Senseless Optimism heralds ‘Better’ days with Lowell EP release show

Photo Credit: Victoria Wasylak for Vanyaland

If you closed your eyes at Senseless Optimism’s release show in Lowell this past Friday night (July 15), it almost felt like 2019 again.

Notes of Brittany Tsewole’s day-old EP It Gets Better spilled into Market Street from CNCPT6, the former UnchARTed Gallery space that shuttered roughly a year before the rest of the live music industry was forced to follow suit in 2020. With the Boston artist crooning atop the revamped UnchARTed stage, drinks flowing, and a sold-out crowd huddled on the dancefloor, it almost felt like a scene from the blissful ol’ pre-pandemic days that feel achingly far behind us. But the whole point of It Gets Better is to reaffirm that plenty of good days are ahead of us, too. 

Bookended by sets from fellow Lowell acts Phil Cambra and The Shirts And Shoes, Senseless Optimism’s performance mixed her 2020 Dreamland Demos EP with It Gets Better, a five-track soulful simmer across genre lines. As an artist who was raised near Lowell, Tsewole’s choice of venue and bands placed a deliberate emphasis on Mill City’s often overlooked arts scene.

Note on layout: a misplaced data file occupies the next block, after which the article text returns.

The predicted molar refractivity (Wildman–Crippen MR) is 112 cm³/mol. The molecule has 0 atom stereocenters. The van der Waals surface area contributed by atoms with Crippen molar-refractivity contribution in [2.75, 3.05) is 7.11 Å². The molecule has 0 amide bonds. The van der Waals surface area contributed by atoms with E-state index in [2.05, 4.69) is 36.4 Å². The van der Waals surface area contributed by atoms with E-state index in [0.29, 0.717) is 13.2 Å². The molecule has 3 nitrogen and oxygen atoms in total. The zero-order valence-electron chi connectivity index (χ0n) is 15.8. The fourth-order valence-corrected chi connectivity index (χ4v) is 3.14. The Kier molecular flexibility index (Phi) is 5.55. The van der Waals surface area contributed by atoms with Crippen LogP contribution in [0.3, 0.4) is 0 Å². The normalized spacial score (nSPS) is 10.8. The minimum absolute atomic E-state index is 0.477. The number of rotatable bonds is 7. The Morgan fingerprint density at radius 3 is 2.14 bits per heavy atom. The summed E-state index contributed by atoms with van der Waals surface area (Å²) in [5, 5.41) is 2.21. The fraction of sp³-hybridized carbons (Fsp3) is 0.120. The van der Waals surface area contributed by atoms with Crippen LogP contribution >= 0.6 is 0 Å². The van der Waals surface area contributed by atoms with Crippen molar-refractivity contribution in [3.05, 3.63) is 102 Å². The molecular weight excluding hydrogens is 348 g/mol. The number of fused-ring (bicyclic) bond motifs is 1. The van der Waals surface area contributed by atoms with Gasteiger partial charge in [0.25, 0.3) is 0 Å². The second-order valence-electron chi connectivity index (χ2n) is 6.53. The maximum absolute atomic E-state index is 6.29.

“[It’s] where I grew into the person I am today, it’s home,” she tells Vanyaland. “To perform at CNCPT6 was a dream come true of mine. [I] never got the chance to perform when it was UnchARTed, but to grace that stage definitely was a goal accomplished.”

Each of Tsewole’s ideas molded to fit the sensory environment of CNCPT6, which also includes visual art and creative culinary ventures. Her art extended beyond the stage and covered the gallery’s walls when an exclusive viewing of her unreleased music video “Hater” sprawled across the back corner of the venue. Other Senseless Optimism exclusives filled the evening, such as the launch of Tsewole’s new apparel and the “Senseless Optimism” cocktails available at the bar, a summery concoction of vodka, grenadine, lemon soda, and lime juice.

“I love the owners’ collective vision, design skills, and just overall aptitude when it comes to the visual and audio arts,” she adds. “Working in conjunction with them for the visual design of my release show was a smooth experience and turned out absolutely amazing.” 

You could call it an evening ripped right from a 2019 diary entry. But it’d be more accurate to say that the return of artful nightlife — at 103 Market St. or anywhere — is still possible with equal parts patience and Senseless Optimism.